No Win/Win Without A Budget

Author and marketing expert Donald Miller ends every podcast with a pithy line: "If you confuse, you'll lose." Despite knowing this to be true, clients still often unintentionally confuse their marketing agency. When asked what the budget is for a specific project, they respond with, “We don't have a budget for this project - but we know we need to do it, so you can just tell us what the budget should be”.

Creating clarity around the budget is not difficult to do when there’s a trusting partnership between both parties. Every client has a spend tolerance; they almost always have some sense of what they can or want to spend. Depriving the marketing agency of that information creates confusion, and a loss of valuable time working through multiple scenarios to get to a number. But communicating it clearly creates a win-win situation in which both parties have the greatest possible chances of meeting their respective goals.

The marketing agency wins

Marketing agencies have three goals: to help clients achieve their business objectives, to do great work and to have fair compensation for the services they provide. Without knowing the budget, the agency is put in the awkward bind of trying to guess what the clients' objectives are and estimate how much human resources should be allocated to the project, all while being unsure as to whether they will be paid fairly for the work created.

With the client's budget in hand, however, the agency can meet all three goals. The budget sheds light on the actual objectives of the client and gives the agency clarity into what is actually feasible to accomplish with the project. Most importantly, an agency team that knows they will be fairly compensated will always put forth more effort - and produce better work - because it feels good about the relationship and wants to go above and beyond for a good client.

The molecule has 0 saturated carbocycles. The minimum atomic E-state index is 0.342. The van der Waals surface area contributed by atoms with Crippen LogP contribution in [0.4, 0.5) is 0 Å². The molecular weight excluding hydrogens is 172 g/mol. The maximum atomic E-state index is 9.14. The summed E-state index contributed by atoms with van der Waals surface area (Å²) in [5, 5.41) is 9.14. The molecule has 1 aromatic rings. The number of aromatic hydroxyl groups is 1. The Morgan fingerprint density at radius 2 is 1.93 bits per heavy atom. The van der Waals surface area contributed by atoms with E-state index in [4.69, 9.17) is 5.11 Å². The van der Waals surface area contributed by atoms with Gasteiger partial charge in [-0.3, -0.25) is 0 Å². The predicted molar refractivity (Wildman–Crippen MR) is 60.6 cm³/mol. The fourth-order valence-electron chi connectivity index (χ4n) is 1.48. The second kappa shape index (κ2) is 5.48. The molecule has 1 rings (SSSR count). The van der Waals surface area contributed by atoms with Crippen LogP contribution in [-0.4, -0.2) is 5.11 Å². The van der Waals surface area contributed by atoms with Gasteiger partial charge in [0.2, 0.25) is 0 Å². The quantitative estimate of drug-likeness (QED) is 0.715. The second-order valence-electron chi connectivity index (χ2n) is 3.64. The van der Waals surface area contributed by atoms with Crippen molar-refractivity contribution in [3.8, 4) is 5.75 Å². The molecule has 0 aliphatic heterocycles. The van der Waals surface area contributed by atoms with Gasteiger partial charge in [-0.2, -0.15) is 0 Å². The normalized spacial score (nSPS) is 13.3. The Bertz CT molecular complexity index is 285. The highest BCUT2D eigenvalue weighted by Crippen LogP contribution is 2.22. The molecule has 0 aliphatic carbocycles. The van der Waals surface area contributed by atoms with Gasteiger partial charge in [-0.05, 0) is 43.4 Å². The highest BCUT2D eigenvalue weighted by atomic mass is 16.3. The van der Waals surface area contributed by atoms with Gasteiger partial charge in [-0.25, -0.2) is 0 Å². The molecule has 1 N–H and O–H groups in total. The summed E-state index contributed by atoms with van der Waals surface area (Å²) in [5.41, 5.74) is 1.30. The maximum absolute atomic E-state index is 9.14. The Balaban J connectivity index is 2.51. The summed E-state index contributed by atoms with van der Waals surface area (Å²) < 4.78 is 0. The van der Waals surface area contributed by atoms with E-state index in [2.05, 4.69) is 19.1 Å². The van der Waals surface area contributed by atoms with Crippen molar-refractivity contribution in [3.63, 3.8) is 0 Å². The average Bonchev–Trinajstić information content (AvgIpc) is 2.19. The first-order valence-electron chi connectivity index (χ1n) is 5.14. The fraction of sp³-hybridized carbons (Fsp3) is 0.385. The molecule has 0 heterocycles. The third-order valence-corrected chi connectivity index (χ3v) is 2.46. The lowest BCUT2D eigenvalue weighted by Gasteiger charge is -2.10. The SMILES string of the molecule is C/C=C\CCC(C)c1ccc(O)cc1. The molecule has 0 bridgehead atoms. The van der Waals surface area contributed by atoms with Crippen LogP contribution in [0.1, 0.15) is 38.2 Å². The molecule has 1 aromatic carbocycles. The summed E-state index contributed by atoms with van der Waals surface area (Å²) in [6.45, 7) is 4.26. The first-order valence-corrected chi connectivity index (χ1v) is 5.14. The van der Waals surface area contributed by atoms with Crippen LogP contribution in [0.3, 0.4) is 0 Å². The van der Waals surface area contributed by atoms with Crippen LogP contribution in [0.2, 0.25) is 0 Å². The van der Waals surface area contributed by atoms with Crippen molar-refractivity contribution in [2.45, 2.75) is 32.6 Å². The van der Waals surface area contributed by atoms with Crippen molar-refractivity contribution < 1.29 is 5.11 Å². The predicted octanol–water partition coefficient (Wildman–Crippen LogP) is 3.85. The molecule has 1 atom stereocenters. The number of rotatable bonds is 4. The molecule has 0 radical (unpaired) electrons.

The client wins big

Revealing the budget helps the client, too! It enables and encourages transparency on the part of the marketing agency: they will be able to share the approach they plan on taking on the project, the talent they will have working on it and precisely how your budget will be used. It also permits vital alignment in expectations for both price and product, reducing the likelihood of coming in far over your unrevealed budget or of the project ending with an underwhelming result that falls short of your business objectives.

It doesn't always work

Like all good things in life, though, there is a catch: The marketing agency you are working with must be a good one. As former chairman and CEO of Lockheed Martin, Norman Augustine, said, "All too many [marketing agencies], when asked, ‘What is 2 and 2?' respond, ‘What do you have in mind?'"

A good agency does not take advantage of a client when they share budgets for projects or yearly spend; instead, they use that information to plan the best possible outcome, then maximize the use of that money for the good of both parties. To set yourself up for a win, be clear about your budget with your marketing agency. But first - make sure you have a good one.

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